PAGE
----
We made it through the steep section of chains to a narrow saddle. From there you can see the final section of chains that is even more frightening. Ian had done the hike before, but at the saddle I wanted to turn back because the drop-offs were so extreme, so we headed back down.
If you’re just looking for a low-key walk, hike the half mile Grotto Trail to the Zion Lodge. Even if icy conditions prevent you from ascending Angels Landing, this trail should still be accessible through most of the winter.
4. Don't limit yourself to Zion Canyon or the National Park
There’s more to Zion than the canyon and the national park is surrounded by tons of beautiful public land. We headed down Kolob Terrace Road for a night of free camping in our Sprinter Conversion van. In the summer, the Subway Slot Canyon could be accessed on this road. In the winter, we found a peaceful campsite under a big cottonwood along North Creek (see our free camping recommendations at the bottom of this list.)
Kolob Terrace is a great place for a low traffic road run. On an evening run along the rolling paved road, I saw a group of people in silhouette riding horses on a butte high above the road. It was like a scene straight out of a western.
5. Drive through a mountain on the Zion-Mount Carmel Highway Tunnel
This really isn’t a beautiful spot or a great photo op in Zion, but it’s still pretty cool to drive straight through a mountain. The Zion-Mt. Carmel Highway is a 1.1 mile tunnel straight through a sandstone mountain. Huge winding switchbacks lead to the tunnel, and there are pull-outs were you can stop to view the Great Arch of Zion. And if you’re also driving a 170-inch-wheel-base Sprinter like us, you can go through the tunnel without any traffic control. If you’re any bigger, you’ll likely have to pay for traffic control through the tunnel.
6. Hike the Canyon Overlook Trail
The Canyon Overlook Trail is the perfect trail for you if you want a vista of Zion Canyon without having to hike up a lot of elevation gain. The trail begins just east of the Zion- Mt. Carmel Tunnel, and you walk back west to an overlook of Zion Canyon standing atop the Great Arch of Zion (although you can’t see it from the view point). It’s one of the few developed hiking trails in the eastern portion of the park.
The trail leads you over layers of slick rock. Below you is the sculpted Pine Creek Slot Canyon. Look carefully and you might see people canyoneering through the dark and winding canyon. In some places where the sandstone drops away, and the trail is just a series of wooden plank walkways mounted beneath overhanging cliffs. The one-mile, round-trip trail leads you to a unique view of the eastern arm of Zion Canyon. The trail is flat and family friendly, making it a great hike for winter weather.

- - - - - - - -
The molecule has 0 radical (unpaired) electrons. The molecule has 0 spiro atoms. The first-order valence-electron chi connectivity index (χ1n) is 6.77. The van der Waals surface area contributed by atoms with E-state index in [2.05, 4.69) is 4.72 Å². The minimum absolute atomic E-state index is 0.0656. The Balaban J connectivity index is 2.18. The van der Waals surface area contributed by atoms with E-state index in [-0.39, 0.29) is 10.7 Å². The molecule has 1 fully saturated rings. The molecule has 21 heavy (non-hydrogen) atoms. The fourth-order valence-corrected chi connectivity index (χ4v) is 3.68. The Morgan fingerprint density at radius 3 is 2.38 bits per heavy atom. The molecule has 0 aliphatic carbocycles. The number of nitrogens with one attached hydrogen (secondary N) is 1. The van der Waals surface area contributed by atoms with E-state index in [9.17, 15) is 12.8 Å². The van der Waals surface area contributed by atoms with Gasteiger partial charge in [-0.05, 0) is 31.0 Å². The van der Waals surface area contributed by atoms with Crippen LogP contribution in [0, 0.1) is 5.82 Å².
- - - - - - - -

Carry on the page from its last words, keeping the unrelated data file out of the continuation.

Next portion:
7. Visit the east side of the park and Checkerboard Mesa
Many people never get outside of Zion Canyon, and completely miss the higher elevation eastern side of the park. In winter, this part of the park will often be covered in snow while the canyon is mostly bare. There are few developed trails, so you can explore off trail on the sandstone formations or at least drive the 12 mile Zion-Mount Carmel Highway if you’re not into off-trail exploration.
The east end of Zion reminded us a lot of the north end of Yosemite National Park compared to Yosemite Valley (check out our blog post about Yosemite), in that, this eastern part of the park is much less crowded and that it has a very different look than the canyon. The eastern side of Zion is land of rolling petrified dunes and slick rock, rather than jagged cliffs. Make sure to stop at Checkerboard Mesa, a unique sandstone formation with a series of perpendicular lines on it that makes it look like a checkerboard.
Free Camping Nearby:
There is a lovely area of free campsites on Kolob Terrace Road. The spots are next to the lovely North Creek outside the small community of Virgin and it’s very close to the Zion Canyon Entrance of the park. We found a great open spot under a large yellow cottonwood. This is a spot where you could definitely tent camp. There were muddy areas at this site though so be careful not to get your vehicle stuck.
About 7 miles east of Zion on Utah 9, there are several roads leading into BLM land with tons of great spots for camping. We found an amazing spot on a ridge overlooking buttes and mesas in the distance. There were a few other people there along with us, but we were able to find a nice private spot. Again be careful in the winter time because there were some very muddy areas, and we almost got stuck.